1. Nagoya is a port city east of Osaka; I doubt it’s snowed there in years. You’re thinking of Nagano, in the mountains north of Nagoya, mohn. Nagoya is Japan’s Oakland, now that I’ve mentioned that metropolis elsewhere: there’s no there there. There’s an old joke about Philadelphia: a contest where first prize is a one-week, all-expenses-paid vacation in Phil; 2d prize is a two-week, etc. That’s about right for Nagoya.
        1. You are, of course, right – thanks for the correction. My apologies to Matt for feeding him false information, as well as Nagano for the unintended slur.
          1. Thanks both! This has much expanded my knowledge of Nagoya, Nagano and Narita. The latter I only knew about because it’s where Apple’s dismal “Maps” app thinks my local Three phone shop is(!)
  4. The new ones,eg that colour gettable from wordplay.Of medium difficulty for me.Thanks Mohn.
  5. This one kept me busy for 1:35:07, but I did have to refer to a list of Japanese cities to complete the grid. Nevertheless I seem to have coped with the rest of it. Some nice clues here. Didn’t know the colour, but the wordplay and crossers were a big help. OLD ENGLISH SHEEPDOG gave me an Ah, so it is! moment. Thanks for the parsing of RAY OF SUNSHINE. I just couldn’t see it, so biffed it anyway. Thanks setter and Mohn.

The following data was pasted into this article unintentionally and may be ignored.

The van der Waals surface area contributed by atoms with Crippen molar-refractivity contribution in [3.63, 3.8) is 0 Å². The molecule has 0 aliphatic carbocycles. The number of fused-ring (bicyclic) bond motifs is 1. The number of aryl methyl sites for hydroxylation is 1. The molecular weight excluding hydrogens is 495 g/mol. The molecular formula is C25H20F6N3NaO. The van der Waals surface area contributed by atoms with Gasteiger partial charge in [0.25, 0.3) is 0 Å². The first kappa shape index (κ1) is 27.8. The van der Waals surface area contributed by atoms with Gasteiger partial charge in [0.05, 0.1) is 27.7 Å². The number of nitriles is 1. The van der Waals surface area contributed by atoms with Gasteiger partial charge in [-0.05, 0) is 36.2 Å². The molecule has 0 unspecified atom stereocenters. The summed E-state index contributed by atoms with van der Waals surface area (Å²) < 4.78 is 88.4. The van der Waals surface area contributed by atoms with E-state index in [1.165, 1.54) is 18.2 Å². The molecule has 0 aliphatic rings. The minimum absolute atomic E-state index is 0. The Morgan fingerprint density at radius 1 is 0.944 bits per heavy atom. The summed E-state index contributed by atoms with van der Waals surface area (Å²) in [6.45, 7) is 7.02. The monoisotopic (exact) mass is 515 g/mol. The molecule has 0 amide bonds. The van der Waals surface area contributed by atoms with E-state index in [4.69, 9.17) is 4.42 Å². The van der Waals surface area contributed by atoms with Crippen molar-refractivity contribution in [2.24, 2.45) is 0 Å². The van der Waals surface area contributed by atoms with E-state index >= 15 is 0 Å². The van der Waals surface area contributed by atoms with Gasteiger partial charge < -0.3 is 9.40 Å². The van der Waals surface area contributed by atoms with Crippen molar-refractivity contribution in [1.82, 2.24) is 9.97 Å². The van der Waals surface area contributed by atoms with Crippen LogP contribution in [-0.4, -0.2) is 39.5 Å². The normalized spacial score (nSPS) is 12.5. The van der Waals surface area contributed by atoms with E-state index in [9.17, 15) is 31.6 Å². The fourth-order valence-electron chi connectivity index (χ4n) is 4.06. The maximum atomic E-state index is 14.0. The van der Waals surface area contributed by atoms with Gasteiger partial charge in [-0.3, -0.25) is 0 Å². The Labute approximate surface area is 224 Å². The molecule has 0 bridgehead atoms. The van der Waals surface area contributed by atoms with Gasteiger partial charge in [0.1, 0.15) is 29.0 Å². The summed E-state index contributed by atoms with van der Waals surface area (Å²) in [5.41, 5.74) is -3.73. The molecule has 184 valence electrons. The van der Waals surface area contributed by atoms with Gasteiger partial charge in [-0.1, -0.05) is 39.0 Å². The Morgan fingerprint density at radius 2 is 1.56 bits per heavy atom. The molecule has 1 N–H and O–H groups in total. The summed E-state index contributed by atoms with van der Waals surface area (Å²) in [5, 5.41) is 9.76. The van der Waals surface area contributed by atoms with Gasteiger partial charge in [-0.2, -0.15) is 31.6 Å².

6. Many thanks for the excellent blog. While I did solve it correctly though I had to look at a list of Japanese cities to get NAGOYA, I needed your explanation of wordplay in quite a few cases. These were OKRA, REINFORCED CONCRETE, TINTINNABULATION, THESAURUS. From memory though, I think I did not find the puzzle too difficult by normal Times Jumbo standards.
  7. A bit late but I thought I’d put my oar in,seeing as I do the Jumbo every week but have never contributed on here, as I have forgotten the whole thing by the time it gets discussed. If I remember rightly, it was SALAD DODGER that threw me – I have never been one of those! My new October 1st resolution is to be more active here…
    1. Welcome! Feel free to create a LiveJournal account (it’s easy and there are no downsides) or sign off with a name, so that your comments can be distinguished from those made by the other anons. However if your name is John then please choose an alias, as we already have a confusing number of Johns. We’re also a bit short of contributors from South America (pretty much every other continent apart from Antarctica is represented here), so it would be great if you were living in maybe Brazil or Argentina. Of course, if you are simply John from Scunthorpe then you will still be welcome 😉